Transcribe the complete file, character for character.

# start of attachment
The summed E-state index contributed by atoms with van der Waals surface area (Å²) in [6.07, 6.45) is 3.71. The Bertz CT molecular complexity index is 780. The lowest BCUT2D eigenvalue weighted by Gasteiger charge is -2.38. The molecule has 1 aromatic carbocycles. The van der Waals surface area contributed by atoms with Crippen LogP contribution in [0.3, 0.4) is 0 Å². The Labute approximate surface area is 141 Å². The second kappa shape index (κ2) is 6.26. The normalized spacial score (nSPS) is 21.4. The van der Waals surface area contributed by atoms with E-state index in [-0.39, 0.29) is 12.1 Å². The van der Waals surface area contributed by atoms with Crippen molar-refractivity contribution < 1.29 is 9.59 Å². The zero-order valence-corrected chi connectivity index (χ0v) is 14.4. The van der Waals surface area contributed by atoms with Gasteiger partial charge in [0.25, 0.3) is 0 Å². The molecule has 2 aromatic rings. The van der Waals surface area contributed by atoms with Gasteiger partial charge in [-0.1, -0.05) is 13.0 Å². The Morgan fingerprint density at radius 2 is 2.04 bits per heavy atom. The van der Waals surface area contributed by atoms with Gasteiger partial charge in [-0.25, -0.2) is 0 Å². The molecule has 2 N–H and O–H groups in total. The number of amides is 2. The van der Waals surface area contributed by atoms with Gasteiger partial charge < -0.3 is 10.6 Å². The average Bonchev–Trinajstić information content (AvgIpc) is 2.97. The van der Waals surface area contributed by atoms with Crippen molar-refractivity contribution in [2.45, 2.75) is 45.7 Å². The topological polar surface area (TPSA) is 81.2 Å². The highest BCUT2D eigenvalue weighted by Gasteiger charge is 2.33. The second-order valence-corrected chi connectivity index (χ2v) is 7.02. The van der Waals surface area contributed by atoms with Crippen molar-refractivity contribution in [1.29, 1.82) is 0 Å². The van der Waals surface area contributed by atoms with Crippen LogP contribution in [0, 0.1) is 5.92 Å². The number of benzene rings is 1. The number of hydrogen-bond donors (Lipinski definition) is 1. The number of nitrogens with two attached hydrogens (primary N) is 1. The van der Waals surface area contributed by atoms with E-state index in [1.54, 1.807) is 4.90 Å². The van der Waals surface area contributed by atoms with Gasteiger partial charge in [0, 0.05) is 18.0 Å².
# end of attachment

The summed E-state index contributed by atoms with van der Waals surface area (Å²) in [6.07, 6.45) is 3.71. The Bertz CT molecular complexity index is 780. The lowest BCUT2D eigenvalue weighted by Gasteiger charge is -2.38. The molecule has 1 aromatic carbocycles. The van der Waals surface area contributed by atoms with Crippen LogP contribution in [0.3, 0.4) is 0 Å². The Labute approximate surface area is 141 Å². The second kappa shape index (κ2) is 6.26. The normalized spacial score (nSPS) is 21.4. The van der Waals surface area contributed by atoms with E-state index in [-0.39, 0.29) is 12.1 Å². The van der Waals surface area contributed by atoms with Crippen molar-refractivity contribution < 1.29 is 9.59 Å². The zero-order valence-corrected chi connectivity index (χ0v) is 14.4. The van der Waals surface area contributed by atoms with Gasteiger partial charge in [0.25, 0.3) is 0 Å². The molecule has 2 aromatic rings. The van der Waals surface area contributed by atoms with Gasteiger partial charge in [-0.1, -0.05) is 13.0 Å². The Morgan fingerprint density at radius 2 is 2.04 bits per heavy atom. The van der Waals surface area contributed by atoms with Gasteiger partial charge in [-0.25, -0.2) is 0 Å². The molecule has 2 N–H and O–H groups in total. The number of amides is 2. The van der Waals surface area contributed by atoms with Gasteiger partial charge < -0.3 is 10.6 Å². The average Bonchev–Trinajstić information content (AvgIpc) is 2.97. The van der Waals surface area contributed by atoms with Crippen molar-refractivity contribution in [2.45, 2.75) is 45.7 Å². The topological polar surface area (TPSA) is 81.2 Å². The highest BCUT2D eigenvalue weighted by Gasteiger charge is 2.33. The second-order valence-corrected chi connectivity index (χ2v) is 7.02. The van der Waals surface area contributed by atoms with Crippen molar-refractivity contribution in [1.29, 1.82) is 0 Å². The van der Waals surface area contributed by atoms with Crippen LogP contribution in [0, 0.1) is 5.92 Å². The number of benzene rings is 1. The number of hydrogen-bond donors (Lipinski definition) is 1. The number of nitrogens with two attached hydrogens (primary N) is 1. The van der Waals surface area contributed by atoms with E-state index in [1.54, 1.807) is 4.90 Å². The van der Waals surface area contributed by atoms with Gasteiger partial charge in [0, 0.05) is 18.0 Å².